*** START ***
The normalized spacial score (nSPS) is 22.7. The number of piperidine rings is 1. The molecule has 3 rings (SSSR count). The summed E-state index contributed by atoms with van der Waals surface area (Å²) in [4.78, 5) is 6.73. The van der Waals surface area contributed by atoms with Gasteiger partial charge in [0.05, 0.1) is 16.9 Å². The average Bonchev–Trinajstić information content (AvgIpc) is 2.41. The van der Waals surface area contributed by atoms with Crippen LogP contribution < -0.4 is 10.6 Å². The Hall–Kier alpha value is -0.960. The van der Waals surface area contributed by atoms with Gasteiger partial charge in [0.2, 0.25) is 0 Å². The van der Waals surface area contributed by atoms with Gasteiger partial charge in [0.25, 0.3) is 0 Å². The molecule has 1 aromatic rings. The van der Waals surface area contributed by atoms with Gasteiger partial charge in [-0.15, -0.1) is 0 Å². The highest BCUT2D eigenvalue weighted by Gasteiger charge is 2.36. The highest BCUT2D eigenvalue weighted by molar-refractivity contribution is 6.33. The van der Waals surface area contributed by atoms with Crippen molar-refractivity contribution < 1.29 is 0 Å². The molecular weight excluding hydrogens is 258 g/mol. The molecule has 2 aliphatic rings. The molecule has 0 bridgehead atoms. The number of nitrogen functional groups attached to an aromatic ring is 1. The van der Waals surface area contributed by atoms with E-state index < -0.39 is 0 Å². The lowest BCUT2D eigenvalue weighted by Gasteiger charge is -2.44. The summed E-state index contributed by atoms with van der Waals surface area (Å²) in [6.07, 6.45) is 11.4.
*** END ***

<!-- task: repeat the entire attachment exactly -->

The normalized spacial score (nSPS) is 22.7. The number of piperidine rings is 1. The molecule has 3 rings (SSSR count). The summed E-state index contributed by atoms with van der Waals surface area (Å²) in [4.78, 5) is 6.73. The van der Waals surface area contributed by atoms with Gasteiger partial charge in [0.05, 0.1) is 16.9 Å². The average Bonchev–Trinajstić information content (AvgIpc) is 2.41. The van der Waals surface area contributed by atoms with Crippen LogP contribution < -0.4 is 10.6 Å². The Hall–Kier alpha value is -0.960. The van der Waals surface area contributed by atoms with Gasteiger partial charge in [0.2, 0.25) is 0 Å². The van der Waals surface area contributed by atoms with Gasteiger partial charge in [0.25, 0.3) is 0 Å². The molecule has 1 aromatic rings. The van der Waals surface area contributed by atoms with Gasteiger partial charge in [-0.15, -0.1) is 0 Å². The highest BCUT2D eigenvalue weighted by Gasteiger charge is 2.36. The highest BCUT2D eigenvalue weighted by molar-refractivity contribution is 6.33. The van der Waals surface area contributed by atoms with Crippen molar-refractivity contribution < 1.29 is 0 Å². The molecular weight excluding hydrogens is 258 g/mol. The molecule has 2 aliphatic rings. The molecule has 0 bridgehead atoms. The number of nitrogen functional groups attached to an aromatic ring is 1. The van der Waals surface area contributed by atoms with E-state index < -0.39 is 0 Å². The lowest BCUT2D eigenvalue weighted by Gasteiger charge is -2.44. The summed E-state index contributed by atoms with van der Waals surface area (Å²) in [6.07, 6.45) is 11.4.